All those solutions come with risks, costs, complexity, and the chance of human error. All can be corrupted. None can be scaled. It’s hard and expensive to create any uniformity or standardization of output.
With cryptocurrency, you can establish authority without many of those risks and costs.
Tokens ensure everybody follows the same rules while the blockchain guarantees transactions will go through exactly as you intend.
As a result, you no longer need to rely on government decrees, local regulations, or the good faith of strangers. You can safely transact with millions of people who you have never met, with whom you have no relationship, who live in a country with different laws and regulations.
If you trust bitcoin, you don’t need to trust people.
Specific applications are endless. My book, Consensusland, presents a few and I’ll talk about some other examples in my next post, which will look at how we talk to no-coiners about cryptocurrency.
All solutions create new problems
Are there problems with cryptocurrency?
Yes, of course.
Most of the best-known cryptos suffer from problems with speed, scale, cost, user interface, practical applications, you name it. Other cryptos replace these downsides with some sort of central authority, which kinda defeats the purpose of a decentralized network.
Fortunately, “problems” do not usually keep people from using things. All technologies have problems, right?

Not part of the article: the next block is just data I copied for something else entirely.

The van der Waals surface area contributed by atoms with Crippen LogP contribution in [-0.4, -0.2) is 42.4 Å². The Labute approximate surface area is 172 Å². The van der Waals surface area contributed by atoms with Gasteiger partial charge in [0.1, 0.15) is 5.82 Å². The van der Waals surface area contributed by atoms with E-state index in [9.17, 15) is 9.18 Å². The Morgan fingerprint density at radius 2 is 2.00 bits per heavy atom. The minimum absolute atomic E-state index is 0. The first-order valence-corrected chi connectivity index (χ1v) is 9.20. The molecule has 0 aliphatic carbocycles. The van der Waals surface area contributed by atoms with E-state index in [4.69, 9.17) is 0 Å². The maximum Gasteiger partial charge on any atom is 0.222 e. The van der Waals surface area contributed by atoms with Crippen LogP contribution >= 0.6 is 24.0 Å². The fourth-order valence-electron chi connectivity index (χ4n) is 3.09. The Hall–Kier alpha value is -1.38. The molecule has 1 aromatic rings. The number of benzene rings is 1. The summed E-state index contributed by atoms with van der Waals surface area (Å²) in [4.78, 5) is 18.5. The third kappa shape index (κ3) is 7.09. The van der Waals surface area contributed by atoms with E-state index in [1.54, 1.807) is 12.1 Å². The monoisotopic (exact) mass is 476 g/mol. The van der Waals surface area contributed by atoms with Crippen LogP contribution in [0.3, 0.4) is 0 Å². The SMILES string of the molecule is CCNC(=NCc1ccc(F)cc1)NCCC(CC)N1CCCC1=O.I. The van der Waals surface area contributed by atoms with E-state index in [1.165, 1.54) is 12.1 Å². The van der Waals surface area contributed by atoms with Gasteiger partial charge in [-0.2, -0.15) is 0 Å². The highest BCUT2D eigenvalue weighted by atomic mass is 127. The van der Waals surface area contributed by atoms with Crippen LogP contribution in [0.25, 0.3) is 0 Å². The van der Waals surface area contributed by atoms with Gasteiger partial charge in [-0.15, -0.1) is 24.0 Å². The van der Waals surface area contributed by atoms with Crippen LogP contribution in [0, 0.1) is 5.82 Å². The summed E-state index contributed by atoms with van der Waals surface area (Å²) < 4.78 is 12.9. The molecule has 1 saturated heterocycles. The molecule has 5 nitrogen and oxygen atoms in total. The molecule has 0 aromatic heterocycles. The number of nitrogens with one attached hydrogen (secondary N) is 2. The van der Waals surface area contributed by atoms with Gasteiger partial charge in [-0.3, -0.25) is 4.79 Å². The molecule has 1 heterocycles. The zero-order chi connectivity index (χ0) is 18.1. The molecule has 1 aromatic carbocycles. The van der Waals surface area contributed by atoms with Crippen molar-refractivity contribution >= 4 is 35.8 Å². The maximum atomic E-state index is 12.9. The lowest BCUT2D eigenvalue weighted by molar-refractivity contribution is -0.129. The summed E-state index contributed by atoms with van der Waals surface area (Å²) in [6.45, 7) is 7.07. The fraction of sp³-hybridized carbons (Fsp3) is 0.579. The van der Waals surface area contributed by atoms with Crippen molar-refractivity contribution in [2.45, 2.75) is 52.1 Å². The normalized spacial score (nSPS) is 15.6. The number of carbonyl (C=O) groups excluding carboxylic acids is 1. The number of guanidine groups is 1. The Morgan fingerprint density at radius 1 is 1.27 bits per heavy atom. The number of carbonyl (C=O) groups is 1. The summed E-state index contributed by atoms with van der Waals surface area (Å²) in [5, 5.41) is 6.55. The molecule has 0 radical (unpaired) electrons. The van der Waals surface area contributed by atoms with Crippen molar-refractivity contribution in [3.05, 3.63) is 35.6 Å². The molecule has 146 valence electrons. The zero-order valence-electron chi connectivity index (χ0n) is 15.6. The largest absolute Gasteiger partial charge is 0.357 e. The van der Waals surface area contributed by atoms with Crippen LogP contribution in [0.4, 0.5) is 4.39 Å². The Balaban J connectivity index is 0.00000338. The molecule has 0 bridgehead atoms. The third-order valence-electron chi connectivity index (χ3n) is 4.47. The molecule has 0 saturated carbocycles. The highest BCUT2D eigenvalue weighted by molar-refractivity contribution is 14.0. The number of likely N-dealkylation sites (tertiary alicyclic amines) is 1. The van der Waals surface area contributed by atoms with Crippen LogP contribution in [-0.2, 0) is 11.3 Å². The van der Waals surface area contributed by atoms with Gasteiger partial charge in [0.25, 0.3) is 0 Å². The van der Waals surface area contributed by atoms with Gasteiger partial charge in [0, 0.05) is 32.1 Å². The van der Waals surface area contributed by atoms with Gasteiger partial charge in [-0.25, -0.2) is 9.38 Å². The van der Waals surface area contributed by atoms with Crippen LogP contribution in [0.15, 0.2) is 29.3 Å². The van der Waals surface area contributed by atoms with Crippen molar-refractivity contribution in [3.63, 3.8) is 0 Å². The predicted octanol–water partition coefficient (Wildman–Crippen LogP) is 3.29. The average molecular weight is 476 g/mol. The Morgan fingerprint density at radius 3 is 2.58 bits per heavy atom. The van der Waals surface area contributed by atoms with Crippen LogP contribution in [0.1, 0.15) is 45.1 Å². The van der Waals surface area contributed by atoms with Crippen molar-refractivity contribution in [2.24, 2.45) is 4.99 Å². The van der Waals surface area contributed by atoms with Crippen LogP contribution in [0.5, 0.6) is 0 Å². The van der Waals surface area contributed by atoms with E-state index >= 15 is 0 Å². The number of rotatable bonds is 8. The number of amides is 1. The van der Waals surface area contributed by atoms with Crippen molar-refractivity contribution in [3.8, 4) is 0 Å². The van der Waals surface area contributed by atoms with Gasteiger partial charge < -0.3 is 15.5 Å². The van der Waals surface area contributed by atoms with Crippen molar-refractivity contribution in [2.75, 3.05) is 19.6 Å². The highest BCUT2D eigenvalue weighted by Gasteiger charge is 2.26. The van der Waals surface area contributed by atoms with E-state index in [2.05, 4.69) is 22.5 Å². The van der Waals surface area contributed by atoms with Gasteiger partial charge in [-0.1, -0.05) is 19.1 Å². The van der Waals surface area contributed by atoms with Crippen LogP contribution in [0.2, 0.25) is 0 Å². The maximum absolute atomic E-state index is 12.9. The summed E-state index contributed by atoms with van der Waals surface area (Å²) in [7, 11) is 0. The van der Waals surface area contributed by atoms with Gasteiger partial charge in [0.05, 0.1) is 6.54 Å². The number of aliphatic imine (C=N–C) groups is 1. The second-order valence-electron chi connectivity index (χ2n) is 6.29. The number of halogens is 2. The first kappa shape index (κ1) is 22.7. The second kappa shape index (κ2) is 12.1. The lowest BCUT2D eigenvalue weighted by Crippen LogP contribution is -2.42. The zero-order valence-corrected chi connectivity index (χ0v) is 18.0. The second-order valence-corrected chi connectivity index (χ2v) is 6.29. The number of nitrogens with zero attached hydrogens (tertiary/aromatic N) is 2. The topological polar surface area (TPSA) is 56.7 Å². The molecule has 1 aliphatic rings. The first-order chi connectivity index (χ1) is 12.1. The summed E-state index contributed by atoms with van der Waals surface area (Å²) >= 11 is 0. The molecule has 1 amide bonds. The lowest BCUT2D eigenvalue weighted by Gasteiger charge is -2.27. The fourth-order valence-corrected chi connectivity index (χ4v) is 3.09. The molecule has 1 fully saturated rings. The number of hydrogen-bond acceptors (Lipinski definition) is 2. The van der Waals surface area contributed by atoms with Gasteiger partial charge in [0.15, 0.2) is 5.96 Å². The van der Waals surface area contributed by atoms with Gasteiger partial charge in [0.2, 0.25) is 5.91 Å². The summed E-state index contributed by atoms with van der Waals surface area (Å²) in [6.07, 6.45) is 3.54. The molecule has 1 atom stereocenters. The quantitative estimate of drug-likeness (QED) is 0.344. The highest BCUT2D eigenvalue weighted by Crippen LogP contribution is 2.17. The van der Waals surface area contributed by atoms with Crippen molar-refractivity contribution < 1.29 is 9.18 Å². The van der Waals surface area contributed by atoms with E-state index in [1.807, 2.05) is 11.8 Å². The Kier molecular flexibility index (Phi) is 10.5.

Internal combustion is 150 years old and still sucks. Man-made electrical power is even older and causes all sorts of problems. Some say wireless technology causes cancer and destroys our society.
Even the wheel has its limitations.
People naturally understand this. Some will focus on the negatives, and that’s valid.
It’s also irrelevant. Technology succeeds because people find it useful, not because it’s flawless. As long as it offers some benefit over the status quo, people will give it a shot.
Only a revolution in hindsight
Every single bit of value on earth can be recorded on a blockchain and bought or sold at any time using cryptocurrencies like bitcoin.
Rat colonies in research labs. Patents and copyrights. Real estate. Hammers. Carbon emissions credits. Wireless data.
Assets we haven’t even created yet.
Thanks to cryptocurrency, you can now create marketplaces for everything—all $200 trillion to $1 quadrillion worth of “things” that exist. And you can do it from your laptop, at a global scale.
This has tremendous economic value and opens up a whole new world of solutions to financial and economic problems. It’s also really hard to conceptualize, even if you understand the technology. And it will take a very long time to happen.
Until then, we’ll just have to see how it goes.
While you wait, enjoy this Thames News feature on international electronic mail from 1984. Can you believe anybody thought that thing would work? I mean, why not just use the Telex?
Mark Helfman is editor of Crypto is Easy and a top writer on Medium for cryptocurrency, finance, and bitcoin topics. His book, Consensusland, explores the social, cultural, legal, and business challenges of a country that runs on cryptocurrency. In a past life, he worked for U.S. House Speaker Nancy Pelosi.